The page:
I thought the story was about Obatala until just now, when I looked up Orunla and saw that Orunla (Orunmila) was the first Orixa, who got to watch Oludumare create all things, and that's how He knows all fates. So I think yes, this story IS about Orunla, and I was given a gift of it, that the one sent to give it to me didn't really feel I deserved, but she was under orders of some kind.

Edit Note:
Although I must admit what I looked up after the story contradicts all the stories I knew before, where Obatala was the first Orixa under Oludumare, and Orunla was Obatala's youngest son, who spent most of his time growing up buried to the neck under the tree Iroko.... Have I got wires crossed, or is this just a place where mythology has multiple answers?

-E-
emberleo: A rabbit with antlers eating blackberries (Default)
From July of 2004:

I have a friend who says "The Truth Only Hurts When It Oughtta". In a way, I think he's right, but at the same time I think he doesn't necessarily mean it the way it applies in this context - Truth Hurts most when it is Needed. What we Need and what we Want in this manner are so rarely coincidental. It's strange, though, because the things that should, theoretically, bring us the most joy, hurt the most because of what they release, and a pain we are used to holding inside goes unnoticed until we let it go, and have to feel it one last time before it dies. If we try not to feel the hurt, we can't let it go, and it will only be held until it can try to be released again. A pain must be felt completely before it can die. It is, in this way, a microcosm of life - a true life must be lived completely before it ends, or it will be lived again. These little deaths between are only pauses to regroup and catch our lessons as they go by. If we fail to pause, we may miss the lessons, but it is a failure to continue beyond the pause that brings the real... damage... trouble... I can't find the word for this...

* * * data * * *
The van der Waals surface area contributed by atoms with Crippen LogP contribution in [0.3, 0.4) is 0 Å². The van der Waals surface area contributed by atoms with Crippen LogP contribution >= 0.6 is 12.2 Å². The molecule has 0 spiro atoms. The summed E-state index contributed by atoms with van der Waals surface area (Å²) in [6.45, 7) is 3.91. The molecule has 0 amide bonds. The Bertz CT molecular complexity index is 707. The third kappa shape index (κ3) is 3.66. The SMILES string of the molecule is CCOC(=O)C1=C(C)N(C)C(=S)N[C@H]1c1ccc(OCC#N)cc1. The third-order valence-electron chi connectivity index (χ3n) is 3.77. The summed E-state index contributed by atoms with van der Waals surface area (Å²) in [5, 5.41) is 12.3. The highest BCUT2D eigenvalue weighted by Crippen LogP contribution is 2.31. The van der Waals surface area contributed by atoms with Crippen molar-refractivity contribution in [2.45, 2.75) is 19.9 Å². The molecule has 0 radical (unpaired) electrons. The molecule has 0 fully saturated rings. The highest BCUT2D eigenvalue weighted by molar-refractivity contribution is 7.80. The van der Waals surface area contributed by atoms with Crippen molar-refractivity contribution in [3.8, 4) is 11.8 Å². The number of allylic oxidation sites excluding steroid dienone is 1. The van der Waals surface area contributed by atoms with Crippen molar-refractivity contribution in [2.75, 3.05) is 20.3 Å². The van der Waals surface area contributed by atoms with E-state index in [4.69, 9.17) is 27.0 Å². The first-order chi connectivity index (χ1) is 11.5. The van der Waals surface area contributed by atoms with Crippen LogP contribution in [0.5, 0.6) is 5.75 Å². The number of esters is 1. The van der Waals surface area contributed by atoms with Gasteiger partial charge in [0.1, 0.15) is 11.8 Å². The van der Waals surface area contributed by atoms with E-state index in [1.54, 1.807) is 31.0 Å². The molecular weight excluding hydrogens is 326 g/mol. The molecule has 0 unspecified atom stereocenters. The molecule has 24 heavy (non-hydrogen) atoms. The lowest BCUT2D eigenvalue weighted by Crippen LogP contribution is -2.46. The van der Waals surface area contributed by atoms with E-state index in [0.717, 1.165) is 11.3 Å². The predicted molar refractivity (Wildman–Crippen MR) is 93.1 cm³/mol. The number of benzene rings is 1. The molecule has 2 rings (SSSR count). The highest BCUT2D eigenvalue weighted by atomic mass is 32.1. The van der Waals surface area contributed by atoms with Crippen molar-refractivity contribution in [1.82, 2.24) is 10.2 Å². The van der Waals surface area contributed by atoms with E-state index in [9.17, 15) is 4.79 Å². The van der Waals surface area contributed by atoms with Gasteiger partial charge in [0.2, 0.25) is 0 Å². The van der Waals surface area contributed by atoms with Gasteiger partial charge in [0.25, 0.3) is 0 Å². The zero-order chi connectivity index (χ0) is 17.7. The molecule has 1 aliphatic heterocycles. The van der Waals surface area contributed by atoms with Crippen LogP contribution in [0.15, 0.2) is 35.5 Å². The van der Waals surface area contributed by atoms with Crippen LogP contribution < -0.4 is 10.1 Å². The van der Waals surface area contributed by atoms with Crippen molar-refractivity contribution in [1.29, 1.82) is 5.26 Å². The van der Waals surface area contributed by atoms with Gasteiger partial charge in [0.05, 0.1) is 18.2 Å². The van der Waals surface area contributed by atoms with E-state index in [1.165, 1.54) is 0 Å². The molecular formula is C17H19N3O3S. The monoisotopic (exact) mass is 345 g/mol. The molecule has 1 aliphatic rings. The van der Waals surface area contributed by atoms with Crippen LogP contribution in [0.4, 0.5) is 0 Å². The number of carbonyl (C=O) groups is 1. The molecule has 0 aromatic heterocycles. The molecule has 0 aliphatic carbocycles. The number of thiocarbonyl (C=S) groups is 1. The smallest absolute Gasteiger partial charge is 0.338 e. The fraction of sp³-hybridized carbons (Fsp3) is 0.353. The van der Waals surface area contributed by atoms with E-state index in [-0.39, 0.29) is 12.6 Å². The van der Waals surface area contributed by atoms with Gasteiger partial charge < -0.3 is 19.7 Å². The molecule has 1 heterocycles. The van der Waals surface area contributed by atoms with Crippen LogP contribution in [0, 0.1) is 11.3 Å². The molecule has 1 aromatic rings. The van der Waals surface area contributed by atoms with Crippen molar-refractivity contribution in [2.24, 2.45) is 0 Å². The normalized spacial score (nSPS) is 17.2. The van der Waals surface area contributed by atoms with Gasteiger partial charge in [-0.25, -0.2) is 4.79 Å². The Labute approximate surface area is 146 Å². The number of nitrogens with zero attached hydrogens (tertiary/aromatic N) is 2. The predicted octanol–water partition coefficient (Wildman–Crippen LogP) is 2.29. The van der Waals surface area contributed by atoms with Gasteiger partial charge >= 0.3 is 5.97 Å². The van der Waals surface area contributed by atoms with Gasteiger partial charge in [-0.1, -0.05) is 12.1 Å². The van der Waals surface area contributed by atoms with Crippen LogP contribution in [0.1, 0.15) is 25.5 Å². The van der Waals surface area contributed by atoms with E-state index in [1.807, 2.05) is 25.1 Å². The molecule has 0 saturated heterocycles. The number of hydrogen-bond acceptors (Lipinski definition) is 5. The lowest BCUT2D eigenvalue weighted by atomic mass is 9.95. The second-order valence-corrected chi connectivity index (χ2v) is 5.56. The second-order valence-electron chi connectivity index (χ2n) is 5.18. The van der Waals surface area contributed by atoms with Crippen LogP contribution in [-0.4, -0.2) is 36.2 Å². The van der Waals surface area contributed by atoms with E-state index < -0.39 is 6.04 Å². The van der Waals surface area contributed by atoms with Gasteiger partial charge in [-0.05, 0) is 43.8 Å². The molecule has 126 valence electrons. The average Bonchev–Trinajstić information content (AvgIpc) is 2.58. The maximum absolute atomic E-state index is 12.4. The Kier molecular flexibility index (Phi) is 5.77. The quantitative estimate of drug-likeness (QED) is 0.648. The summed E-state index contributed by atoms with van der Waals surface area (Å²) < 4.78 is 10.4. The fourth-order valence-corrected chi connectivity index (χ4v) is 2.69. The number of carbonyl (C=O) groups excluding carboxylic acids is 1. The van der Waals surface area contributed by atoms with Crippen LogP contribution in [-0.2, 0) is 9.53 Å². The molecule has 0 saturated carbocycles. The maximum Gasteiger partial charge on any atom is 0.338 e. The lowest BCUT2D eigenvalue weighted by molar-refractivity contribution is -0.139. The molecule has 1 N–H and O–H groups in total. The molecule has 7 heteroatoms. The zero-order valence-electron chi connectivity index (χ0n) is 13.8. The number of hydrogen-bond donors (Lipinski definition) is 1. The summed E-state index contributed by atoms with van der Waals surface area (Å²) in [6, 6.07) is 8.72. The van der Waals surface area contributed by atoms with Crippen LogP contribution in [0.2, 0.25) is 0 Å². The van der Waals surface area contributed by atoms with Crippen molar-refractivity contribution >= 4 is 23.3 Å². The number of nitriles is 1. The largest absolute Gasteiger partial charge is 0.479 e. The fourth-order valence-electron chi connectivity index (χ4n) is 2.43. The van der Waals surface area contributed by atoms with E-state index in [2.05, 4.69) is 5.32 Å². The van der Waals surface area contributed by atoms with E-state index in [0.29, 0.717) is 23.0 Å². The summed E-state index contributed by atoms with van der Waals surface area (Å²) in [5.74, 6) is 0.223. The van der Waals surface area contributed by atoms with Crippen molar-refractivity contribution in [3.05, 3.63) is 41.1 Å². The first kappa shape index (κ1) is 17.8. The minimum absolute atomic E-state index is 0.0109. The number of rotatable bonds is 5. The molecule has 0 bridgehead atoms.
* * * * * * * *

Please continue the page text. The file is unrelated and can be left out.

Anyway.

-E-
emberleo: A rabbit with antlers eating blackberries (Default)
Last night for various reasons I had Odin on the line for some automatic writing/heavy shadow.

I also had a friend on IM. It's always easier to hold onto a line with a deity if there's somebody to interact with Them instead of me, so they chatted.

A LOT )
Ever met Dionysos? )
Skalds and Gaming )
The Scale of Divinity )
Loki's Nature )
God of Fiction )
Trusting vs. Getting Lost )
Gods as Patterns in Mind )
Ouija Boards as Divination )

And that's not the whole conversation! But the rest was too personal.

-E-
emberleo: A rabbit with antlers eating blackberries (Default)
Going back over my journal entries from the past, and finding bits and treasures, messages that need to be remembered and shared.

Here's one from April of 2009, from a dreamt conversation with Oxun:

"I help people learn how to love themselves, and how to feel good about what they bring to the world. I teach people about beauty, yes.

But more to the point: When you go about in the world, how you look will always affect how people treat you. What I teach people is how to use this simple reality to their own advantage as much as possible. You don't have to be beautiful all the time, but if you are not conscious of your appearance, you are not taking responsibility for, control over, how others see you and treat you.

On a basic level, almost everyone comes to realize how they are treated according to how they look by default. Most people learn at least a few tricks they can use to manipulate people for their own advantage in the most immediate sense, based on using how they appear to others. Little girls recognize that they can wrap big men around their fingers to get what they want by emphasizing just how adorable they are. Big guys recognize that they can intimidate people. People who don't stand out realize they won't be noticed and can therefore get away with certain things. This is true also for those who look particularly innocent regardless of what they have done.

These tricks are natural advantages of their appearance. But how many people use the positive advantages instead of only the negative? Well, almost everyone in society, actually. Think about it - everyone learns how to dress and keep their hair and body according to the culture surrounding them as they are growing up. Their fashion sense tends to fit somewhere within that range. They thereby identify themselves as belonging where they are. It is few who step entirely outside this range. This is far more noticeable in a tribal culture that has very specific rules about what to wear. Western culture gives a lot of wiggle room, but if you took your fashion sense out of National Geographic, do you think you wouldn't stand out as "Other"?